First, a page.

BUMPUS 12/20, METRO How funny is it that one of Chicago's best funk outfits looks so much like an emo band? The loss of charismatic singer Rachael Yamagata to RCA could have robbed Bumpus of more than just stage presence, but to compensate they've piled on instrumental muscle, enlisting a new keyboardist and a new trombonist, and added a flotilla of powerful female backup singers; on their recent demo, a collection of live songs, they sound as raucous as ever. Though occasionally called a "party band" by the sort of people who say that like it's a bad thing, they're skilled songwriters with a sharp sense of pacing--they haven't made a great record yet, but I wouldn't rule it out. FEDERATION X 12/20, EMPTY BOTTLE There's some mighty buzz about Federation X's prowess as a live act, and on their second album, American Folk Horror (Estrus), these Bellingham boys do indeed flatten most other Golden Age of Boogie Rock revivalists under their wheels. Fat riffs and lupine call-and-response vocals are all in place, but the band's pride and joy is its heavy, hip-swaggering rhythm--which it manages to pull off without a bass player. LIFE AT SEA 12/20, BEAT KITCHEN The pop hash some bands regurgitate is so thoroughly digested that playing spot-the-influence is just no fun. Does this Chicago trio sound like Synchronicity-era Police because of its light and mysterious rhythmic sway, or is it the way Erik Shepard's high vocal flights bump against the beat? Either way, the music on their EP, Anchor Down (World Won't Listen), is as appealing as it is familiar. Through some alchemy they manage, however briefly, to fake freshness--and that, I guess, is the secret of pop. But precious few pop artisans share their distinctly contemporary willingness to break it down midsong, confident that the thread will be there when they're through fucking around. TOPAZ 12/20, SCHUBAS They don't still call this stuff "acid jazz," do they? That term always seemed better suited to Coltrane's way-out improvisatory trips, which are neither mellow nor danceable--a better name for most of this sleek, chilly froth would be Ritalin jazz. This New York outfit is plenty smooth, but on its second album, The Zone (Velour Music), bandleader and saxman Topaz isn't afraid to do a little actual blowing once the groove is established, and the beats have a nice organic feel. Though "Walkabout" shares a bass line with Ted Nugent's "Stranglehold," I'll give Topaz the benefit of the doubt and assume that both he and the Nuge lifted it from some other primal source. But I'd still prefer more of a challenge and less of a booty kiss. ASHTRAY BOY 12/22, EMPTY BOTTLE This bicontinental pop band, which established a cultsy foothold during its mid-90s tenure in Chicago, hasn't played here in over a year--not surprising since core members Randall Lee and Carla Bruce Lee now reside in Australia. They return bearing tidings of a forthcoming record, The Euro (on the German label Jellyfant, which has put out past Ashtray Boy discs and will release a new one from Chicagoans Grimble Grumble next year). A bit of a concept album, The Euro is a tongue-in-cheek tribute to the controversial currency, with songs, appropriately, in various languages. For this show Mr. and Mrs. Lee will be joined by longtime local associate Geoff Greenberg on drums. PEGBOY 12/23, METRO In the five years since the release of their last album, Cha Cha Da More, these local anchors of the 90s pop-punk scene (some of whom were also anchors of the 80s indie-rock scene as members of Naked Raygun) have dwelled in limbo--they never went through an actual breakup, but they haven't made the effort of an active band. Still, they've kept their hands in, showing up on a few flyers a year and even cranking out the occasional new song--I'm told there's a good chance you'll hear a couple at this show, the tenth annual Winternationals. The Tossers and Evil Beaver open.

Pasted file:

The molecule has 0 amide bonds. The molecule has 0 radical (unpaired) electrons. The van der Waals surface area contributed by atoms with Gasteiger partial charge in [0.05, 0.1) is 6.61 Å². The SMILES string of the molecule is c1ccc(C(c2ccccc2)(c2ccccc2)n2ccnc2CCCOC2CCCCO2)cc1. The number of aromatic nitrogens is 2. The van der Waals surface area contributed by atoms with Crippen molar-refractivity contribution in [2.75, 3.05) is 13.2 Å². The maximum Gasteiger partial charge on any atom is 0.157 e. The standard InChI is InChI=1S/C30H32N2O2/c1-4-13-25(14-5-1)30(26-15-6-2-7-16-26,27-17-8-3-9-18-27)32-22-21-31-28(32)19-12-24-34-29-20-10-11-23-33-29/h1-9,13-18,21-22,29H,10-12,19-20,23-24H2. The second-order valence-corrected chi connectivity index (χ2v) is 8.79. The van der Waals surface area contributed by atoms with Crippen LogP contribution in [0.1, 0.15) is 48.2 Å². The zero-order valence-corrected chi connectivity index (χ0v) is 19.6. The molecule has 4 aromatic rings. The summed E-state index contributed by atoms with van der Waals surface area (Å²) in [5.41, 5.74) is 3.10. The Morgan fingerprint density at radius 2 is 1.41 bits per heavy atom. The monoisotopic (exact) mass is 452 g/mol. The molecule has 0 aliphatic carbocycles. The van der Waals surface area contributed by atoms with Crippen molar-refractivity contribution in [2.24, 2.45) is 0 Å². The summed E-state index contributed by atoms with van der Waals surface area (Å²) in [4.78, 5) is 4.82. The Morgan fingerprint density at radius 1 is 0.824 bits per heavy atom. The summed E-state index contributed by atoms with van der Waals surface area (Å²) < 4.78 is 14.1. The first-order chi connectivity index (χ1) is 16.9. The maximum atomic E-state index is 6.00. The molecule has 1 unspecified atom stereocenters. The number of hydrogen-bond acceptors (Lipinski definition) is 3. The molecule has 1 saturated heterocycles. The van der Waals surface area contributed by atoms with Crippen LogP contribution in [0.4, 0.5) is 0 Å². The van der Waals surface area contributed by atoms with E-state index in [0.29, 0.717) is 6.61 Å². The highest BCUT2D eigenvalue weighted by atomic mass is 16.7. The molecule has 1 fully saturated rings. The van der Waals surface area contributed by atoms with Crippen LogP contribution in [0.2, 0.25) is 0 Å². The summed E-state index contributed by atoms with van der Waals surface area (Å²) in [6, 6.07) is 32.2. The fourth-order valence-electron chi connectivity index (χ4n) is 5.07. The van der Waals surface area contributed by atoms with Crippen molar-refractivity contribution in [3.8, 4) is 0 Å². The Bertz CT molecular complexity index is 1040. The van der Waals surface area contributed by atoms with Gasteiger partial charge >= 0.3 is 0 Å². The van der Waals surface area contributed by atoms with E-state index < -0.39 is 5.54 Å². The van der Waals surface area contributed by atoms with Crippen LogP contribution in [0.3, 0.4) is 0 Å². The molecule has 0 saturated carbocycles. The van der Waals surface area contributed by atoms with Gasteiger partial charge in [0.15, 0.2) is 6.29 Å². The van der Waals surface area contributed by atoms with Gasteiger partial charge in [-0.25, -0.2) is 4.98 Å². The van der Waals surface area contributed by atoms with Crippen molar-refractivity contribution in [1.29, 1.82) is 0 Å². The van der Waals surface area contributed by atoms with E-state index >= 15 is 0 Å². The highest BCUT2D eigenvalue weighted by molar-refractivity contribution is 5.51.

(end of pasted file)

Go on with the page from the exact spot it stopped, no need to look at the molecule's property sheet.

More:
Art accompanying story in printed newspaper (not available in this archive): photo/Rich Foreman.